{First Published In The Hindu Metroplus}

Indian cinema has long been notorious for its ridiculous gender gap. That fifty plus heroes are paired with heroines who are half their age (or less) even in this day and age is not something that is surprising anymore – in fact, it’s convention. The situation is just as bleak in the west, with Hollywood also afflicted by similar gender parity in both casting and in pay. It’s as if every female actress in the world comes with some kind of expiry date, after which they’re exiled to smaller, less significant roles. While films still have a long way to go, it’s heartening to note that television, or at least recent television has created a space for older female actors. More and more shows with strong women leads who don’t necessarily fit into the cookie-cutter versions of female TV characters (young, beautiful and full of first world problems) have been cropping up the past year.

Take the case of Sarah Jessica Parker. I’ll admit that despite being a huge fan, I was relieved to see the end of Sex And The City. It was painful to watch her as Carrie in the last few seasons, for she had obviously aged but was still being written like a twenty-year-old. In her newest show Divorce, however, she takes on the role of a woman struggling through a dysfunctional, middle-aged marriage. The show works because of its painful honesty, an honesty that wouldn’t have been possible without the caliber of an actress like Sarah Jessica Parker, who doesn’t just play Frances, but becomes her.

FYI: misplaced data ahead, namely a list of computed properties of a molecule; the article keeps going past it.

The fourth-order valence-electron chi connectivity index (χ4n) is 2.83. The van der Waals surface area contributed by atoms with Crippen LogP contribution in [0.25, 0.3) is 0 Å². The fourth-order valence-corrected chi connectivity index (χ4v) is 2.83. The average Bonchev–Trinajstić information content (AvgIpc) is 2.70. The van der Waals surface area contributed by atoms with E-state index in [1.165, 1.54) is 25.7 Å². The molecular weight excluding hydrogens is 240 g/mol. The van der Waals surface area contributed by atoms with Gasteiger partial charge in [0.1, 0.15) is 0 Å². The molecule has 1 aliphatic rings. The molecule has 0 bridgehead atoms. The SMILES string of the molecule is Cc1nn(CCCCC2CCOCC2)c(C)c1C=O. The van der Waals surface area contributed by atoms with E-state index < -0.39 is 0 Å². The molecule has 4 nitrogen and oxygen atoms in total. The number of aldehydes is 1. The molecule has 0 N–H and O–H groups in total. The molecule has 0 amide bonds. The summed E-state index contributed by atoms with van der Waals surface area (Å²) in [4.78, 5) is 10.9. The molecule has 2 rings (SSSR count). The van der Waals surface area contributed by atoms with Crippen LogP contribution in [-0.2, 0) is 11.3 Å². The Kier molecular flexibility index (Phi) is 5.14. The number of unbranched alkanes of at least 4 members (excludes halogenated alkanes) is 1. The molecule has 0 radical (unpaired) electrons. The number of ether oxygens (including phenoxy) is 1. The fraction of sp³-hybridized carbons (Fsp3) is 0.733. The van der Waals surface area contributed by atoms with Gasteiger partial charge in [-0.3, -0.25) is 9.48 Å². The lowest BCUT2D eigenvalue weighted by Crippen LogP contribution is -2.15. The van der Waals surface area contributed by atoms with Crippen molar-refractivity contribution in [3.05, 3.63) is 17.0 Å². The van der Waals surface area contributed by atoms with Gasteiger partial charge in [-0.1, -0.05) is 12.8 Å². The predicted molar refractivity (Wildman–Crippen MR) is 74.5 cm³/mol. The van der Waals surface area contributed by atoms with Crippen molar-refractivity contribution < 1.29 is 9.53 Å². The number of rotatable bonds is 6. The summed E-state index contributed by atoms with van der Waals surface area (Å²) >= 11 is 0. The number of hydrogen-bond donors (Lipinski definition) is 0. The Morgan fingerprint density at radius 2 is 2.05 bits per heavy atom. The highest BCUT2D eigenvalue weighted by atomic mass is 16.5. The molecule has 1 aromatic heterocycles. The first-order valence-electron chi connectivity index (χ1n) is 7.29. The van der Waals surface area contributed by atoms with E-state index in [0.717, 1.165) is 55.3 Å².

Winona Ryder, one of the eighties’ most iconic actresses, made a splash on the smaller screen by wresting all attention in Stranger Things. Her performance as the distraught small town who must make sense of the bizarre happenings that shroud her son’s disappearance made the show for me. Interestingly enough, the other character who stands apart among the varied and diverse cast of the show, is twelve-year-old Millie Bobby Brown. Brown blew me away as ‘Eleven’, a child on whom unspeakable experiments have been conducted on, and is additional proof that when it comes to being a lead, age and gender are mere constructs.

Grace and Frankie rounds off the list of my favourite shows with unconventional and (much) older female leads. This heartwarming comedy about two seventy-year-olds trying to reclaim whatever is left of their lives after their husbands declare their love for each other, resonated with me in ways I never expected it to. Given how sixty plus actresses are usually relegated to two minute roles of crazy grandmother, it’s brilliant to see 78-year-old Jane Fonda and 77-year-old Lily Tomlin light up the screen the way that they do, and have always done.

There are a few more shows that I can list with older and nuanced female leads. There’s How To Get Away With Murder, starring Viola Davis as a powerful lawyer with a turbulent life, and although I’ve stopped watching Empire, there’s really no doubt in my (or anyone else’s) mind that the life of the show is Taraji P Henson in her role as Cookie Lyon. Veep is another example of a series whose success has hinged entirely on Julia Louis-Dreyfuss’ comic talent and timing.

Shows which are brave enough to go all out on a female lead are few, but it is heartening to note that there is a palpable change taking place across the film and television fraternity. One can only hope that more shows with older female leads make it to screen, after all, actresses, like fine wine, only get better as they age.

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